The former Penobscot school teacher said the mortgage-holder for the nursing home grew up in Penobscot and is attempting to re-establish ownership of the property so she can help turn it into something useful for the community. But the process may take a while due to the complicated financial situation.
In the meantime, the People’s Forum suggested the school could save money on energy costs by installing solar panels, LED lighting and energy-efficient windows. Those measures could help reduce the town’s school budget, which dwarfs its municipal budget.
At the Penobscot annual Town Meeting last March, townspeople approved a $1,837,212 school budget. The municipal budget approved earlier that day was $564,000.
Jolly suggested part of the reason for the small municipal budget could be because Penobscot has a leaner government than other towns such as Castine, which employs many more full-time workers.
While the Penobscot Community School’s enrollment situation is common in Maine, not all schools on the Blue Hill Peninsula are experiencing the same issue.
Mark Hurvitt, the superintendent of School Union 93, which includes schools in Penobscot, Blue Hill, Brooksville, Castine and Surry, said Surry Elementary School and the Blue Hill Consolidated School are both growing, with 35 new students registering to the latter last summer.
“What we’re really talking about is Castine, Brooksville and Penobscot,” he said. “For some reason, those towns aren’t attracting school-age families at the moment, but that doesn’t mean they can’t do it in the future.”
Hurvitt attributed the growth of the Surry and Blue Hill schools to their proximity to Ellsworth.
“Ellsworth is a growing town,” he said, “and that spills over.”
If enrollment at Penobscot Community School were to drop significantly, the People’s Forum suggested townspeople could consider sending upper grades to another school, closing the school or creating a regional school.
The regional school option would face stiff resistance from townspeople, said members of the School Board.
School Board Chairman Jerry Markley recalled a time over 15 years ago when towns considered creating a regional middle school. The discussion did not end well.
“It met very stiff resistance from the towns,” he said. “There is very much a territorial sense among the towns.”
Markley also pointed out the need for transportation across vast distances to and from a regional school.
“Look outside, it’s dark right now,” he said at the 6 p.m. meeting while it snowed outside. “This time of year, people do not like to put their kids on a bus and come home this time of night in this kind of weather.”
However, one advantage of a regional school could be a larger student population and more classes and resources available for students. There are currently six eighth-grade students at Penobscot Community School, according to the report.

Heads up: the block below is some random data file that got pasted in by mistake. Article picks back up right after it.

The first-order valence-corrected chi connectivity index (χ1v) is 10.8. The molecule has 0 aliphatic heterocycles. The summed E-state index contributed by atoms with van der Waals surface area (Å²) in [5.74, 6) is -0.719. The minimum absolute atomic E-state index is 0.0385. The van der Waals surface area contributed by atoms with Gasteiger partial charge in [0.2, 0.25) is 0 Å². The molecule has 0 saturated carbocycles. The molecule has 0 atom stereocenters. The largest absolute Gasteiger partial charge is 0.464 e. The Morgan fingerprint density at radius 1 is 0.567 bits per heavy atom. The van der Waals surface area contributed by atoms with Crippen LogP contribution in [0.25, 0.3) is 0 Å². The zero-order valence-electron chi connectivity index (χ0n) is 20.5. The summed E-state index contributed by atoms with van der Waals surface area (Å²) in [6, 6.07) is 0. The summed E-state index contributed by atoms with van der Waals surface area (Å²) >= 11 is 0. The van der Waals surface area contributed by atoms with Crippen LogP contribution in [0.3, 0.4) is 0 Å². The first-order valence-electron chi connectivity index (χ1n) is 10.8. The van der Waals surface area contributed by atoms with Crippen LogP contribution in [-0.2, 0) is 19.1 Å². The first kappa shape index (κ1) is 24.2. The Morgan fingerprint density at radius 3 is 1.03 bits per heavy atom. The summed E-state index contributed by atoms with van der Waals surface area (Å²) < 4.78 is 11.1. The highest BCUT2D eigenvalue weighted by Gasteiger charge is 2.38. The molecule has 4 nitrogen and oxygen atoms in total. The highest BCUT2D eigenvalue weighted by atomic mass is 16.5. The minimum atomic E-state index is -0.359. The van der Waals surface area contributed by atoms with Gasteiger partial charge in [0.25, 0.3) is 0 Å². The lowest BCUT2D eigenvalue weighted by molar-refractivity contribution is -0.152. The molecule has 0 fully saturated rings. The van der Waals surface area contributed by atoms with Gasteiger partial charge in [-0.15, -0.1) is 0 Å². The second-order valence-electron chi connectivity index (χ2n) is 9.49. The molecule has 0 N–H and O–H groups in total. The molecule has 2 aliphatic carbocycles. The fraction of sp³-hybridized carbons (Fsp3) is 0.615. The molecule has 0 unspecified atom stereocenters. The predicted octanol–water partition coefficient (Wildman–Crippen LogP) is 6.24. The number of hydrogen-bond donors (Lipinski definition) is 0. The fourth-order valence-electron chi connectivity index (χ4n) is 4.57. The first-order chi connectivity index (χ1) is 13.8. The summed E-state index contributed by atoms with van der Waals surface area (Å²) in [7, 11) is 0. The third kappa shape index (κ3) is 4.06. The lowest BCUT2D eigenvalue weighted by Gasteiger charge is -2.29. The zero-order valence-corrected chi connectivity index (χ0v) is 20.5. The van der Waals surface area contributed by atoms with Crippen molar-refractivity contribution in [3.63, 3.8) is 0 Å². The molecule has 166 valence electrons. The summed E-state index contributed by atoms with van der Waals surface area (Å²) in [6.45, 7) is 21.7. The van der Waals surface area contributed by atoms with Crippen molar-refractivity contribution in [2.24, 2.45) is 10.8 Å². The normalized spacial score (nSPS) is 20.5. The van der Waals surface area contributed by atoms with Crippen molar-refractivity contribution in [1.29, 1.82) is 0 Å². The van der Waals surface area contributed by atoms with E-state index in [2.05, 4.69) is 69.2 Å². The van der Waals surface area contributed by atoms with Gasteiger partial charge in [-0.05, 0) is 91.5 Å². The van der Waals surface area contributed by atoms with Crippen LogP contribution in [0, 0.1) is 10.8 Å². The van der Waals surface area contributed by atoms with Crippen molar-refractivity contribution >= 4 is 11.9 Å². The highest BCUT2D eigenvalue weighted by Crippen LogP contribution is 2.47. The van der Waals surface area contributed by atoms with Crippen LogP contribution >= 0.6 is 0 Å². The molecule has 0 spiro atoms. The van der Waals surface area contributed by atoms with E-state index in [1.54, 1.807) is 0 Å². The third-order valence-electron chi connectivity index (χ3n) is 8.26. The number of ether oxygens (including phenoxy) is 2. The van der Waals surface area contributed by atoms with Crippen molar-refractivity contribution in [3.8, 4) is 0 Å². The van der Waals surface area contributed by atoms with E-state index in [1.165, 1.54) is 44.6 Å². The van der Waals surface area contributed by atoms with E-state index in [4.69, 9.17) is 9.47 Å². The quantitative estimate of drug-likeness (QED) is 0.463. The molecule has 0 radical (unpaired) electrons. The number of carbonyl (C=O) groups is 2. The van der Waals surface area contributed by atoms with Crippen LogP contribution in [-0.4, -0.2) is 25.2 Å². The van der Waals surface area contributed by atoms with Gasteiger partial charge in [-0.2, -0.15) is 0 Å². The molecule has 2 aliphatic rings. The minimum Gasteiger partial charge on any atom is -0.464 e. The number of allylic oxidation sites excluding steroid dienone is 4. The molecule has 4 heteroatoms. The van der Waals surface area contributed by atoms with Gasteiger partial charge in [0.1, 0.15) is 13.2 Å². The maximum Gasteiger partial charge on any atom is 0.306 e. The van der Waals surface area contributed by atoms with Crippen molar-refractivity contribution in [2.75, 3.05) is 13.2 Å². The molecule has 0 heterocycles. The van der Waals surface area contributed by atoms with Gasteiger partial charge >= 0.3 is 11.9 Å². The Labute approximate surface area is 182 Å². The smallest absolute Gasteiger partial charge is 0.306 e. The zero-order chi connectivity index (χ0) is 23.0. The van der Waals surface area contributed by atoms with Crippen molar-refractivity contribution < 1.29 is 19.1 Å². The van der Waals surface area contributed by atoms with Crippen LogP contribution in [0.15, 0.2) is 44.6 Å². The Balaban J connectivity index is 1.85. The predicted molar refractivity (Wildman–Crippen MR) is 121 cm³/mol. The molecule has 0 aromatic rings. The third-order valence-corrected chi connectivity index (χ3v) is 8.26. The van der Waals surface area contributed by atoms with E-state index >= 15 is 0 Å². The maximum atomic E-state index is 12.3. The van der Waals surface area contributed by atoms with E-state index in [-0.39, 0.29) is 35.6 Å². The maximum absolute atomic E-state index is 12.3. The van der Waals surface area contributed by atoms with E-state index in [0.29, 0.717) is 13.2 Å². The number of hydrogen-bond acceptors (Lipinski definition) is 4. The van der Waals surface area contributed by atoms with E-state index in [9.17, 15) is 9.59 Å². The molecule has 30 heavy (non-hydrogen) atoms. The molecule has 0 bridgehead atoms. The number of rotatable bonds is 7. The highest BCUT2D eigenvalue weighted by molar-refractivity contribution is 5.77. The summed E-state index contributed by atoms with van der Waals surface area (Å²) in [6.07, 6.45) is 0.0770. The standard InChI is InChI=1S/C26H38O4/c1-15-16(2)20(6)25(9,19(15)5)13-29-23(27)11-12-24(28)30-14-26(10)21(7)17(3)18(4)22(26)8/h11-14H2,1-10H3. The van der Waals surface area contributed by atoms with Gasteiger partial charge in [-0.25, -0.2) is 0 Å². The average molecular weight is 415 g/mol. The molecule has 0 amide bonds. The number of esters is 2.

“When you get to middle school, when kids are entering adolescence, having a larger peer group can be really important,” Jolly said at the School Board meeting.
Jay Corbin, the principal of Penobscot Community School, said he has a different take on school size.
“I feel that small schools make it very easy to identify those students who need an extra hand,” he said after the meeting.
“You get to know the students. Maybe there’s data that shows differently but I haven’t seen that in my experience and my conversations with parents.”
Corbin referred to a report from George Stevens Academy that showed Penobscot alums did just as well academically as students from other schools.
“From what I hear, parents love the school and kids are successful here and beyond,” he said.
Jolly said the discussion of the future of middle school education in Penobscot is separate from the People’s Forum report, but it would be an important conversation to have.
The People’s Forum presented its findings to both the School Board and the town selectmen this month. Carpenter and Jolly said both groups applauded the forum’s efforts, but cannot take action without the direction of the townspeople.
“For them to act on some of these options, it would be very helpful to have clear support from the townspeople,” Jolly said. “That is one of the reasons why we’re planning a public discussion sometime in February to lay out these options and see if there’s support for them.”
Jolly said the discussion will be held at 6:30 p.m. on Wednesday, Feb. 7 at the Penobscot Community School. A copy of the People’s Forum report can be found on the town website, www.penobscotmaine.org.
“It will be a public discussion of where to go from here,” Carpenter said.